Mitch Marsh speaks out after Aussie bowlers create ugly cricket history in T20

Australia have made some unwanted history across the last four T20 internationals.

Mitch Marsh, Adam Zampa and Glenn Maxwell.
Mitch Marsh has defended his bowlers after Adam Zampa and Glenn Maxwell copped some rough treatment. Image: Getty/AAP

Mitch Marsh has leapt to the defence of his under-fire bowling attack after they created some embarrassing history in the first T20 against New Zealand. The Aussies won thanks to a boundary on the final ball by Tim David, but they were made to chase 215 after a sub-par bowling performance.

It marked the first time in T20 internationals that a team has conceded four totals in a row in excess of 200. In the three games against the West Indies that preceded the New Zealand tour, Australia went for 202, 207 and 220.

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Adam Zampa has copped some extremely rough treatment over the last two games, going for 1-65 off four and 0-42 off three. His figures in the third T20 against the West Indies were the worst ever by an Australian bowler in a T20 international, and it didn't get much better on Wednesday night against the Kiwis.

Glenn Maxwell was also taken to town, with the normally stingy off-spinner conceding 0-32 off just two overs. Zampa and Maxwell were sensational with the ball at the ODI World Cup last year, and would normally always bowl their four overs in a T20 match.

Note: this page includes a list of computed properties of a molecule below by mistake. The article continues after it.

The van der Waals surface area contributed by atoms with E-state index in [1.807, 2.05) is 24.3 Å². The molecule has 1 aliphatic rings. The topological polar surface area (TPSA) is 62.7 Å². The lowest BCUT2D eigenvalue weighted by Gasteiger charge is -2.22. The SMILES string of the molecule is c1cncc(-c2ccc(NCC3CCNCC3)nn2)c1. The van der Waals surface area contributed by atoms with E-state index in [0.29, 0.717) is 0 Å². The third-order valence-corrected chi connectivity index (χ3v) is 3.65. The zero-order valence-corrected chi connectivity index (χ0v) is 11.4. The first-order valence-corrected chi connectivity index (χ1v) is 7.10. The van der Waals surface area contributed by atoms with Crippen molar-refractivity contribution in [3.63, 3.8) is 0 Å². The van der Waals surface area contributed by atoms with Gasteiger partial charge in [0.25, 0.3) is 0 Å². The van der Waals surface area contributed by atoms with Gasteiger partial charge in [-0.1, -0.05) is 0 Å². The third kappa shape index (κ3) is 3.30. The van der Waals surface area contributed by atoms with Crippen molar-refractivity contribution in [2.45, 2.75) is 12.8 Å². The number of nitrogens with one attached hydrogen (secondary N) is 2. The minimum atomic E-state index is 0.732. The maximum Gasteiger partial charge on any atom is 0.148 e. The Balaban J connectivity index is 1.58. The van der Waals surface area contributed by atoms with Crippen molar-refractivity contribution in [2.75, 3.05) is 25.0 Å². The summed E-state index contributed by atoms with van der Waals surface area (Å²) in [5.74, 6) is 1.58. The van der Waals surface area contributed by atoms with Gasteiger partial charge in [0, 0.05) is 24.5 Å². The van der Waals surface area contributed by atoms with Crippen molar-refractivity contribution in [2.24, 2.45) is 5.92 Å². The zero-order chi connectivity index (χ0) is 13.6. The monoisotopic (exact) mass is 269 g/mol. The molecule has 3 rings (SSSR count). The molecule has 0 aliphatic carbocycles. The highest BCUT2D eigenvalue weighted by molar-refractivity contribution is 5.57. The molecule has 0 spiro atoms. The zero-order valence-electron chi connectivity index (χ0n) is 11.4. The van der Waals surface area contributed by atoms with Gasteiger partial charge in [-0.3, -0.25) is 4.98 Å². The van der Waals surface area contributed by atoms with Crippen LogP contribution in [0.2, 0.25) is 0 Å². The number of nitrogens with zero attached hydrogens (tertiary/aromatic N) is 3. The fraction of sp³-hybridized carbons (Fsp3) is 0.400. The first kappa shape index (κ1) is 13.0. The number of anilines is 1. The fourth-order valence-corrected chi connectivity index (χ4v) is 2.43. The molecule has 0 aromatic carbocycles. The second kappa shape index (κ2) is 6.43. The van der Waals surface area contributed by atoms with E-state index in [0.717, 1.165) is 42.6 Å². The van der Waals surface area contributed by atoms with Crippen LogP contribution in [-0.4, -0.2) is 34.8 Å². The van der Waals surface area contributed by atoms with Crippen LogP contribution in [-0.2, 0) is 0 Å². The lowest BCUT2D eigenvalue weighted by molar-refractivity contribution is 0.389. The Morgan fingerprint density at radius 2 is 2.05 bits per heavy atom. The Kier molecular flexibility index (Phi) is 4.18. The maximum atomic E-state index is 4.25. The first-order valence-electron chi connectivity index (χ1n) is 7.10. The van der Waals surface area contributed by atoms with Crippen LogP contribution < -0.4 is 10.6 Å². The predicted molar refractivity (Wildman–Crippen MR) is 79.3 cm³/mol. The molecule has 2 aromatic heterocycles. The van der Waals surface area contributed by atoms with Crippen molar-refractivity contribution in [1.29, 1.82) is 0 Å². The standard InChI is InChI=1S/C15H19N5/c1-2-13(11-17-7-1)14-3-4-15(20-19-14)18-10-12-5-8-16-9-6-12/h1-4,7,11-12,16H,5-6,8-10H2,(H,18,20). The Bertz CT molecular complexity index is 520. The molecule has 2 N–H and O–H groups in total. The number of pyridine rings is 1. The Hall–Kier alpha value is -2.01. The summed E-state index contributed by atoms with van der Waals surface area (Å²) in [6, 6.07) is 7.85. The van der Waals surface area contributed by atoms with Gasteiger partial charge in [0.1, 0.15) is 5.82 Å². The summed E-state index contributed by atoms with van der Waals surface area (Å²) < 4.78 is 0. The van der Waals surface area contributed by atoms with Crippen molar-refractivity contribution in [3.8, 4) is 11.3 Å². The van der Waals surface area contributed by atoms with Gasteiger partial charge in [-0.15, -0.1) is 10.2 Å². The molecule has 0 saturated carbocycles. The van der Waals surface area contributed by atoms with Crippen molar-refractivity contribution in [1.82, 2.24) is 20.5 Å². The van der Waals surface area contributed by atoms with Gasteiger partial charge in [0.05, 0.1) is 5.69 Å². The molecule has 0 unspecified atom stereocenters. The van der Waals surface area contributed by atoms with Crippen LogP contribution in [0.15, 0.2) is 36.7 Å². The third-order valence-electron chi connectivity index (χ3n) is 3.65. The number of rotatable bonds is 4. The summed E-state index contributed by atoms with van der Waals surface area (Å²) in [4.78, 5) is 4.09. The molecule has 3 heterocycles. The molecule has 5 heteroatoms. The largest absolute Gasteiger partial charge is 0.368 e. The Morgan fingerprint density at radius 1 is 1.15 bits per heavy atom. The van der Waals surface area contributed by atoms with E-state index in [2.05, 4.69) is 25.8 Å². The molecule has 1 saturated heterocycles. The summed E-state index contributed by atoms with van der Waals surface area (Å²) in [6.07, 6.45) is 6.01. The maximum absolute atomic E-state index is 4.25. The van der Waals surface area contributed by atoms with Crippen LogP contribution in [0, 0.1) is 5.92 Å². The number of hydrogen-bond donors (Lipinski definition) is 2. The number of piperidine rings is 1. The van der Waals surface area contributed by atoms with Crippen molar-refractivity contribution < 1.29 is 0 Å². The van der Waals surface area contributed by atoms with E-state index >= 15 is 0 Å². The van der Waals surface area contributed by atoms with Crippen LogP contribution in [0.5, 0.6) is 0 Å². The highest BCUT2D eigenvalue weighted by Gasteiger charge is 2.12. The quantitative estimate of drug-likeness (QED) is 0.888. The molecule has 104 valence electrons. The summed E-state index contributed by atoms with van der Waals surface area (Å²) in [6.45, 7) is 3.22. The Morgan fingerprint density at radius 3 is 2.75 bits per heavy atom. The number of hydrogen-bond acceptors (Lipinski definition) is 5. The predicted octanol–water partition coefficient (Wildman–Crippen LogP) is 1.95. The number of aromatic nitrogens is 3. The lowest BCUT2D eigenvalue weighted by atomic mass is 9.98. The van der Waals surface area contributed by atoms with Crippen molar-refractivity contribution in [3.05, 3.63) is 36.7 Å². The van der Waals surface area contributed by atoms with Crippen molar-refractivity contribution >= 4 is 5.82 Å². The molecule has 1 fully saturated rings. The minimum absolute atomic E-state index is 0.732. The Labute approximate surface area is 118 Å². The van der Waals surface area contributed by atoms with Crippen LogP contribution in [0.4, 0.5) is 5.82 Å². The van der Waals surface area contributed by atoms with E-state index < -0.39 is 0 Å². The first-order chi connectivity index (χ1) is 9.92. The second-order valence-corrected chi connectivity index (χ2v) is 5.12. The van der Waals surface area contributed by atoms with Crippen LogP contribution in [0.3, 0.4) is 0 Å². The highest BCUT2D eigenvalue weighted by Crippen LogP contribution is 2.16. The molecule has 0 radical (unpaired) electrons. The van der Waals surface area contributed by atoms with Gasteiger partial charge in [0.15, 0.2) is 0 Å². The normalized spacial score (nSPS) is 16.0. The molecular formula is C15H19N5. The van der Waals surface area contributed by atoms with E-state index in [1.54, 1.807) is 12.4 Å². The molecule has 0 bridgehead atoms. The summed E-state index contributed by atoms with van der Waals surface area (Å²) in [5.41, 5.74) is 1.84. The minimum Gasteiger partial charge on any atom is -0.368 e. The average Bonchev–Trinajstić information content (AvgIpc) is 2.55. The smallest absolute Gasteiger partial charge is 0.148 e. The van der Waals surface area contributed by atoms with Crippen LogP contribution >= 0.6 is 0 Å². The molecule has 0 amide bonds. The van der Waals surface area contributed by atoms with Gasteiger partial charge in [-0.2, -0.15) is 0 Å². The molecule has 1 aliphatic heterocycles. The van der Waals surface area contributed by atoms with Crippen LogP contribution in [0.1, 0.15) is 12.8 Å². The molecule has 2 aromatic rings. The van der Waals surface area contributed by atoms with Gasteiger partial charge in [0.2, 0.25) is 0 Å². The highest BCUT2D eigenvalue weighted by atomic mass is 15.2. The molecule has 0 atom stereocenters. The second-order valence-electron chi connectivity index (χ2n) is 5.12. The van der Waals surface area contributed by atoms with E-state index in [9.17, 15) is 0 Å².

But the treatment they received on Wednesday night forced Marsh to change his plans, bringing himself on to bowl instead. It resulted in Marsh picking up his first wicket in a T20 international since 2021.

Speaking on Thursday ahead of the second match of the series on Friday, the Aussie captain defended his bowlers and pointed out that the small grounds in New Zealand will always mean high batting totals. Marsh said he won't hesitate to throw the ball to Zampa in the second game at the notoriously small Eden Park.

"We always try to hold Zampa for one of the death (bowlers), but we couldn't get that breakthrough (in Wellington)," he said. "We always back Zamps in towards the back end. He's been incredible for us for a long period of time.

"We don't want to be chasing 216 too often. But on these grounds over here - on the great wickets, small grounds - we have to get used to defending or chasing 200."

Coach Andrew McDonald said the plan in Auckland would be to make the Kiwis hit to the longer boundaries square of the wicket. The long boundaries at Eden Park are easy to clear.

"We'll try to get them to hit to the long boundaries more often than not," he said. "Defend straight and get them to hit square. We'll keep it as simple as that."

Pat Cummins, pictured here in the first T20 between Australia and New Zealand.
Pat Cummins in action for Australia in the first T20 against New Zealand. (Getty Images)

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The last time the Australian men's T20 side played at Eden Park was back in 2018, when a David Warner-captained team captained broke the world record for a second-innings score. On that occasion the Aussies chased down New Zealand's total of 6-243 with seven balls remaining.

McDonald revealed on Thursday that Steve Smith is likely to come back into the Aussie XI after he was overlooked for the first game. The former captain appears little chance to make the team for the T20 World Cup later this year, but has a chance to impress on Friday.

The Kiwis will also make a change, with Trent Boult coming in for Tim Southee after arriving in New Zealand from playing in the International League T20 in the United Arab Emirates. "He's world-leading in some areas, in particular the new ball," McDonald said of Boult. "He poses a threat, swings it, creates headaches for the top order. I'm sure that the boys will be well planned for that."

with AAP

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